I can just imagine Gideon’s face when God told him “you have too many men for me to deliver Midian into [your] hands” (Judges 7:2). I imagine him thinking something along these lines: “Are you sure God? Have you seen the Midianite army? You want to reduce my army of thousands down to 300?!” (Find the whole story of Gideon in Judges 6-8.)

But God in His infinite love and wisdom had a plan for those 300 men. In Judges 7:2, God goes on to explain why He wants to reduce the army: “in order that Israel may not boast against Me that her own strength has saved her.”

Put another way: “Faith does not operate in the realm of the possible. There is no glory for God in that which is humanly possible. Faith begins where man’s power ends.” –George Muller

If God wants to use 5 counselors and Aaron and me to show His love to campers this summer, who am I to question Him? After all, He often uses a very small number of people to do very big things. (Gideon isn’t the only example. Read Judges. And the rest of the Bible for that matter.) While I still hope and pray that God will provide at least one more counselor, I can rest in the knowledge that His plan is perfect. I have faith that He will provide the staff we need to run three weeks of camp. And in the end, God gets all the glory because the only explanation for Camp Machaceh’s success is His provision.

Camp Machaceh Staff 2008

Be strong and courageous?


2001fbcrseniorssmallWhen I was a senior in high school, my senior class at church selected Joshua 1:9 as our theme verse for the year.


“Have I not commanded you?  Be strong and courageous. Do not be terrified; do not be discouraged, for the LORD your God will be with you wherever you go.”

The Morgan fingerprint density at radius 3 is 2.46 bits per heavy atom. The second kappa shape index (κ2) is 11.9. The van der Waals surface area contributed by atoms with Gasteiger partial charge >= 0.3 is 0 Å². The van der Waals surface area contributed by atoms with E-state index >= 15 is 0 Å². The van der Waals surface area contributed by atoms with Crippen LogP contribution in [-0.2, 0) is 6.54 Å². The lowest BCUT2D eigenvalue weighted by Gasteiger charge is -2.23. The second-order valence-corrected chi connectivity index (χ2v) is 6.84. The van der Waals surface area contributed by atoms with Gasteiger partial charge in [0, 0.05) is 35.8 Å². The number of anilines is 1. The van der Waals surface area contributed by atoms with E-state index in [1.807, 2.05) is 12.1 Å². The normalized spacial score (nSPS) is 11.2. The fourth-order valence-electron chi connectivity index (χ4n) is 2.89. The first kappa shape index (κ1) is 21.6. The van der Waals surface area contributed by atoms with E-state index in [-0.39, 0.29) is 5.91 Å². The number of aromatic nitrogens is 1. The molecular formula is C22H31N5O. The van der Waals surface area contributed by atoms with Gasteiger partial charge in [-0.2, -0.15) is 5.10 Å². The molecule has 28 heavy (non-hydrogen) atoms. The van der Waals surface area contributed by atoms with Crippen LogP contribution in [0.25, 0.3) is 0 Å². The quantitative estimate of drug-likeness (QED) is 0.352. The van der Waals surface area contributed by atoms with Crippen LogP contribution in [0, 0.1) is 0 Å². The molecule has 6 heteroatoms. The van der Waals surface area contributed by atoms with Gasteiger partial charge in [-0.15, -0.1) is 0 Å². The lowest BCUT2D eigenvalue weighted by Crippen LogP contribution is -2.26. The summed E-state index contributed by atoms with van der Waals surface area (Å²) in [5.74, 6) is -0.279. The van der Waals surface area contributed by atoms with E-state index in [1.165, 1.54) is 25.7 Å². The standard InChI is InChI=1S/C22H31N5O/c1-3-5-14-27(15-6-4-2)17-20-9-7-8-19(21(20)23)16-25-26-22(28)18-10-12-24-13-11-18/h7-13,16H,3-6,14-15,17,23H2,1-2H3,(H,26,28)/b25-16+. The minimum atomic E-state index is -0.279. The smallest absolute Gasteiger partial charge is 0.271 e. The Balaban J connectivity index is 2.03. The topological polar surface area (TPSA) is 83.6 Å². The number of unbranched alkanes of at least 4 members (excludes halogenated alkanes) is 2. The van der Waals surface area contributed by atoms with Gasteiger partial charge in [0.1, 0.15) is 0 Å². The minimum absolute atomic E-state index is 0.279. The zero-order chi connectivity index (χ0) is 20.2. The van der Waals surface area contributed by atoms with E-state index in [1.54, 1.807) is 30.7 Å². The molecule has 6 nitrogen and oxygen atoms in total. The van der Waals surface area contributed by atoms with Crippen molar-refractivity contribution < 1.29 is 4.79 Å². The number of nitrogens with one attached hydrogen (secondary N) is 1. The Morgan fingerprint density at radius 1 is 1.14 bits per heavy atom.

We recited this verse each Sunday morning. It was a fitting verse for such a transitional time in our lives.  However, I have realized that God’s message to Joshua about courage is an important one for most stages in life. In college, I needed to trust in God’s presence and guidance as I made decisions regarding my major and other future decisions including getting married. Over the last 7 years, I have needed to be courageous and rely on God’s guidance as Aaron and I started Camp Machaceh. Courage also came into play as Aaron and I transitioned to seminary and life in Waco. I find much peace in God’s promise to always be with Joshua wherever he went.


Over the last few weeks, my mother in law was diagnosed with primary peritoneal cancer and underwent surgery to remove the tumors. She is home from the hospital and well on the road to recovering from surgery, but she faces a long road of chemo ahead of her. My prayer for her and our family on this journey is Joshua 1:9. Regardless of the outcome or the difficulty of the road, I pray that we will always remember and take courage in God’s presence with us.

a left-handed man

 The President Signing Left-Handed

I am part of a minority group. This may seem like an odd statement considering I am a white, middle class American, but I am a minority all the same. You see, I am left-handed in a world created for right handed people. Ever noticed how the pen attached to the credit card machine is geared toward right handed people? Or how most desks in college classrooms are for right-handers? So it is no wonder I have always enjoyed the story of Ehud in Judges 3. Now don’t get me wrong, it is quite a disturbing story. Ehud showed up to present tribute to King Eglon, but when the king was left alone with him, Ehud drew his sword and “thrust it into Eglon’s belly.” The Bible includes all the gory detail about the entire sword entering his belly and the fat closing over it. Overall, a rather disgusting story. What I like about this story, though, is in verse 15- “But when the Israelites cried out to the LORD, the LORD raised up for them a deliverer, Ehud, son of Gera, the Benjaminite, a left-handed man” (emphasis added). Ehud was able to carry out his task of killing King Eglon because he was left-handed. The guards would not have thought to check Ehud’s right thigh for a weapon because everyone was right-handed and would have strapped their swords to their left thighs. Often being left-handed was looked down on and in some cases seen as evil. But here we see God using Ehud to rescue his people, and the writer pointed out that he was left-handed. I guess being left-handed has its perks after all.